I am back from the Bahamas and having said I would report back on the adventure that was chosen for me, I will do so here. As it happens, breakfast was the best part of the day, so I will work backward to there.
I am writing this in my room on the ship. I just got back from a morning of kayaking and snorkeling (a man is now fixing the slightly misaligning closet doors with which I had never reported a problem - that is good quality control!). It was a great time and we were all silent and tired on the way back (a good sign that we had exhausted ourselves during the excursion).
The mile back to shore had been hard work. This is largely because I pushed a fast pace with my partner. We were in much better form than we had been on the way out so I thought it would be fun to push the pace a bit. The current kept pulling us north of our landing, which added some work keeping us on course.
We were helped in our return trip by having had a good lunch and break on the one acre island that was the target of our trip. I knew that sandwiches would be served, but I had packed snacks anyway. I have a picky palette and usually find that sandwiches made for a group will invariably include something I don't like.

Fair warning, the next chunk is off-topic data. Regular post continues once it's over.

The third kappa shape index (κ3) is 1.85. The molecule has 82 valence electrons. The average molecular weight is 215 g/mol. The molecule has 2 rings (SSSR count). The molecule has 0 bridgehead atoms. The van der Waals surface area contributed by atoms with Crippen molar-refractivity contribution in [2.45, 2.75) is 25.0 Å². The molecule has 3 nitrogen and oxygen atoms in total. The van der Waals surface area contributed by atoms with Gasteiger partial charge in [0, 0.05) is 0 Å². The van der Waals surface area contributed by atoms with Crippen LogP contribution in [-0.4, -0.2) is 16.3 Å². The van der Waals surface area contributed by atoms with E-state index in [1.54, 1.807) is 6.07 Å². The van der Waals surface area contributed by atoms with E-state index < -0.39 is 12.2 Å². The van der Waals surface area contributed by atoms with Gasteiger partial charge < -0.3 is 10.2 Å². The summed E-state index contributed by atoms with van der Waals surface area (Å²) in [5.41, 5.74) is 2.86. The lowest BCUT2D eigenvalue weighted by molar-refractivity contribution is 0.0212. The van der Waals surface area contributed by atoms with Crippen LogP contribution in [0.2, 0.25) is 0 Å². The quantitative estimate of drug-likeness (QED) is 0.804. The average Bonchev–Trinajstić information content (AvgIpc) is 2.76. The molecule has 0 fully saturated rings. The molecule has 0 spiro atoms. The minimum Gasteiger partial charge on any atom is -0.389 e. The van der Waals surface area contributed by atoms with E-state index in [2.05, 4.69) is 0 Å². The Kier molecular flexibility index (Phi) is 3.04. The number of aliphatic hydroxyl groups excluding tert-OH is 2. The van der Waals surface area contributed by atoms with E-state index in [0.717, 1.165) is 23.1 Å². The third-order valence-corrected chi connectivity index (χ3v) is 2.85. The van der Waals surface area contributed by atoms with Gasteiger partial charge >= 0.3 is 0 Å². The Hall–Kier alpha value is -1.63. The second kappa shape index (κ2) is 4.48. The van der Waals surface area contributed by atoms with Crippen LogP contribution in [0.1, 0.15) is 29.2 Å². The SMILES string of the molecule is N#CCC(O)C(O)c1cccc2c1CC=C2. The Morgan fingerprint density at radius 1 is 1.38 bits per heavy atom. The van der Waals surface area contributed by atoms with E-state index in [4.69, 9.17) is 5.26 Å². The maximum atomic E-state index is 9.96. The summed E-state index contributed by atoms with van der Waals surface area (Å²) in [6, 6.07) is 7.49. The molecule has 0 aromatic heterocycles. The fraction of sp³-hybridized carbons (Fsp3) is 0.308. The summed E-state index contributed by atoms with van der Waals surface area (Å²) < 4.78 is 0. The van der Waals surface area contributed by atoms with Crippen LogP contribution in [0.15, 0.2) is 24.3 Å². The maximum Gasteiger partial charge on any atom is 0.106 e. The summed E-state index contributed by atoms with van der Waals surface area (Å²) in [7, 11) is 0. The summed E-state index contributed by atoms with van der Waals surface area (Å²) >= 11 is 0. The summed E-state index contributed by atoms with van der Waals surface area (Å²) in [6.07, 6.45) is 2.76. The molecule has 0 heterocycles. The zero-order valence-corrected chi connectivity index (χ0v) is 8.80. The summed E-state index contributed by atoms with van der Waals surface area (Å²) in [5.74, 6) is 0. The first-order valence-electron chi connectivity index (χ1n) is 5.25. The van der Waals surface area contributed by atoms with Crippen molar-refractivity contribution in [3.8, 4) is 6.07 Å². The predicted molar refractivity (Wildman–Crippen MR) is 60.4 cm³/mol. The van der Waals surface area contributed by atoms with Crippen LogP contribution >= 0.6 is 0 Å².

I was in for a pleasant surprise on this trip, however. The guides had loaves of bread and set out a selection of meats, cheeses and condiments (as well as peanut butter and jam). I had a ham and swiss sandwich. After a brief conversation with the people on the kayak next to mine, I followed the idea of someone nearby and napped on my kayak. It was great to just lie down and relax so close to the sounds of the ocean (being a TV watcher, this naturally made me think of a Corona advertisement).
The rest was well needed. We had just finished snorkeling around the island. By "around", I don't mean near, but an actual clockwise meandering swim that circumnavigated the island. Fortunately, it was a small island. Even in such a short trip, we saw plenty of coral and fish.
I felt like I was visiting "Saving Nemo". I saw a school of silver fish, some clown fish and a blue angel fish (Ellen's "Just keep swimming" fish). I also saw a star fish that was just bigger than my head. I thought I was the only one to notice it, but after the swim, one of the guys said he was right behind me and saw it as well. After seeing the large starfish, the guide handed me a smaller star fish to hold.